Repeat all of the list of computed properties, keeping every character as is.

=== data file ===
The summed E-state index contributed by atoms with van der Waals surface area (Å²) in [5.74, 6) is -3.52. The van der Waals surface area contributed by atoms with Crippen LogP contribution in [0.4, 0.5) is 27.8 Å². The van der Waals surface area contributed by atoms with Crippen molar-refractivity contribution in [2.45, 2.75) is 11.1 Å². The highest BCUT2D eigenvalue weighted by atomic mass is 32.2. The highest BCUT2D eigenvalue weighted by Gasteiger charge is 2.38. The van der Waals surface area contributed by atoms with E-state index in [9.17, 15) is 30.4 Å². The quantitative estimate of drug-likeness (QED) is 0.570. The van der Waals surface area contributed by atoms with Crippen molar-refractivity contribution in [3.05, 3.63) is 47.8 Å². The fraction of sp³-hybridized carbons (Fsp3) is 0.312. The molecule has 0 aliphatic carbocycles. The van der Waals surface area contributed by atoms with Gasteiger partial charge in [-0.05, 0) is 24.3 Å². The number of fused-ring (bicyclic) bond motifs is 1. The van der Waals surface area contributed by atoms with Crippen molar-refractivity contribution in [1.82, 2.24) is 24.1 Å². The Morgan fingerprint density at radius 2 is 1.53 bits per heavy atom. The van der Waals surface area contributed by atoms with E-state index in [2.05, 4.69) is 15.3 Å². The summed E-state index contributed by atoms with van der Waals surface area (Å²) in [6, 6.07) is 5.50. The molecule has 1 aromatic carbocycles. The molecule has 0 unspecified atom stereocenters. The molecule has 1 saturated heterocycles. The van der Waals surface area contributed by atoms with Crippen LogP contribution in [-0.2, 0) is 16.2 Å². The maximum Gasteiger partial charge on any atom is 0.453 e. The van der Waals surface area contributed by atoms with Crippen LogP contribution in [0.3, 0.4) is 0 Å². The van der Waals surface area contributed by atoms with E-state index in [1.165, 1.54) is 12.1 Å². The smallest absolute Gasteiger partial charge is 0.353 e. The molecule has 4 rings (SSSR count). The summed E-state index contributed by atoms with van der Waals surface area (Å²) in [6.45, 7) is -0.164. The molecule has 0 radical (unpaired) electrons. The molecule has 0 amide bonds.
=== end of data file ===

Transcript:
The summed E-state index contributed by atoms with van der Waals surface area (Å²) in [5.74, 6) is -3.52. The van der Waals surface area contributed by atoms with Crippen LogP contribution in [0.4, 0.5) is 27.8 Å². The van der Waals surface area contributed by atoms with Crippen molar-refractivity contribution in [2.45, 2.75) is 11.1 Å². The highest BCUT2D eigenvalue weighted by atomic mass is 32.2. The highest BCUT2D eigenvalue weighted by Gasteiger charge is 2.38. The van der Waals surface area contributed by atoms with E-state index in [9.17, 15) is 30.4 Å². The quantitative estimate of drug-likeness (QED) is 0.570. The van der Waals surface area contributed by atoms with Crippen molar-refractivity contribution in [3.05, 3.63) is 47.8 Å². The fraction of sp³-hybridized carbons (Fsp3) is 0.312. The molecule has 0 aliphatic carbocycles. The van der Waals surface area contributed by atoms with Gasteiger partial charge in [-0.05, 0) is 24.3 Å². The number of fused-ring (bicyclic) bond motifs is 1. The van der Waals surface area contributed by atoms with Crippen molar-refractivity contribution in [1.82, 2.24) is 24.1 Å². The Morgan fingerprint density at radius 2 is 1.53 bits per heavy atom. The van der Waals surface area contributed by atoms with E-state index in [2.05, 4.69) is 15.3 Å². The summed E-state index contributed by atoms with van der Waals surface area (Å²) in [6, 6.07) is 5.50. The molecule has 1 aromatic carbocycles. The molecule has 0 unspecified atom stereocenters. The molecule has 1 saturated heterocycles. The van der Waals surface area contributed by atoms with Crippen LogP contribution in [-0.2, 0) is 16.2 Å². The maximum Gasteiger partial charge on any atom is 0.453 e. The van der Waals surface area contributed by atoms with Crippen LogP contribution in [0.3, 0.4) is 0 Å². The van der Waals surface area contributed by atoms with E-state index in [1.165, 1.54) is 12.1 Å². The smallest absolute Gasteiger partial charge is 0.353 e. The molecule has 4 rings (SSSR count). The summed E-state index contributed by atoms with van der Waals surface area (Å²) in [6.45, 7) is -0.164. The molecule has 0 radical (unpaired) electrons. The molecule has 0 amide bonds.